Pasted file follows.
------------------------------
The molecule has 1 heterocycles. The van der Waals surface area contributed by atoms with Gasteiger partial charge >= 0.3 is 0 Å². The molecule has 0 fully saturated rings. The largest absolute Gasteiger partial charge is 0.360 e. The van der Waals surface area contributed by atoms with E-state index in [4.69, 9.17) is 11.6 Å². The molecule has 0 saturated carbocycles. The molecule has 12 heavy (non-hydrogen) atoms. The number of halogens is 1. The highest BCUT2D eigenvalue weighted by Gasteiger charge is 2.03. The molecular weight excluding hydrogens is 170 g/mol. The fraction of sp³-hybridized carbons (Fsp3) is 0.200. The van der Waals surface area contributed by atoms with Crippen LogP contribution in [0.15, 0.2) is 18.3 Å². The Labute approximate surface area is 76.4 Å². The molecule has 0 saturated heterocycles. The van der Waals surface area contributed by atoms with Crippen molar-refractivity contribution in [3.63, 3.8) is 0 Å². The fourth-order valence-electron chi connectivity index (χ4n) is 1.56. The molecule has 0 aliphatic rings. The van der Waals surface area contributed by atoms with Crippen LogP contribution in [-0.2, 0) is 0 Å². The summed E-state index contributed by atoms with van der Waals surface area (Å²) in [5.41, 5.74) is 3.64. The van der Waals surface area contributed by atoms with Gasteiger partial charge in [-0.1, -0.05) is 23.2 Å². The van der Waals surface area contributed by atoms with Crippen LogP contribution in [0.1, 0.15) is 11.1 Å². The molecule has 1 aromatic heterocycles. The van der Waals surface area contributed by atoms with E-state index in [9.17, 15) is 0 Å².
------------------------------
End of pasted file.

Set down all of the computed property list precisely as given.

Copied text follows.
The molecule has 1 heterocycles. The van der Waals surface area contributed by atoms with Gasteiger partial charge >= 0.3 is 0 Å². The molecule has 0 fully saturated rings. The largest absolute Gasteiger partial charge is 0.360 e. The van der Waals surface area contributed by atoms with E-state index in [4.69, 9.17) is 11.6 Å². The molecule has 0 saturated carbocycles. The molecule has 12 heavy (non-hydrogen) atoms. The number of halogens is 1. The highest BCUT2D eigenvalue weighted by Gasteiger charge is 2.03. The molecular weight excluding hydrogens is 170 g/mol. The fraction of sp³-hybridized carbons (Fsp3) is 0.200. The van der Waals surface area contributed by atoms with Crippen LogP contribution in [0.15, 0.2) is 18.3 Å². The Labute approximate surface area is 76.4 Å². The molecule has 0 saturated heterocycles. The van der Waals surface area contributed by atoms with Crippen molar-refractivity contribution in [3.63, 3.8) is 0 Å². The fourth-order valence-electron chi connectivity index (χ4n) is 1.56. The molecule has 0 aliphatic rings. The van der Waals surface area contributed by atoms with Crippen LogP contribution in [-0.2, 0) is 0 Å². The summed E-state index contributed by atoms with van der Waals surface area (Å²) in [5.41, 5.74) is 3.64. The van der Waals surface area contributed by atoms with Gasteiger partial charge in [-0.1, -0.05) is 23.2 Å². The van der Waals surface area contributed by atoms with Crippen LogP contribution in [0.1, 0.15) is 11.1 Å². The molecule has 1 aromatic heterocycles. The van der Waals surface area contributed by atoms with E-state index in [9.17, 15) is 0 Å².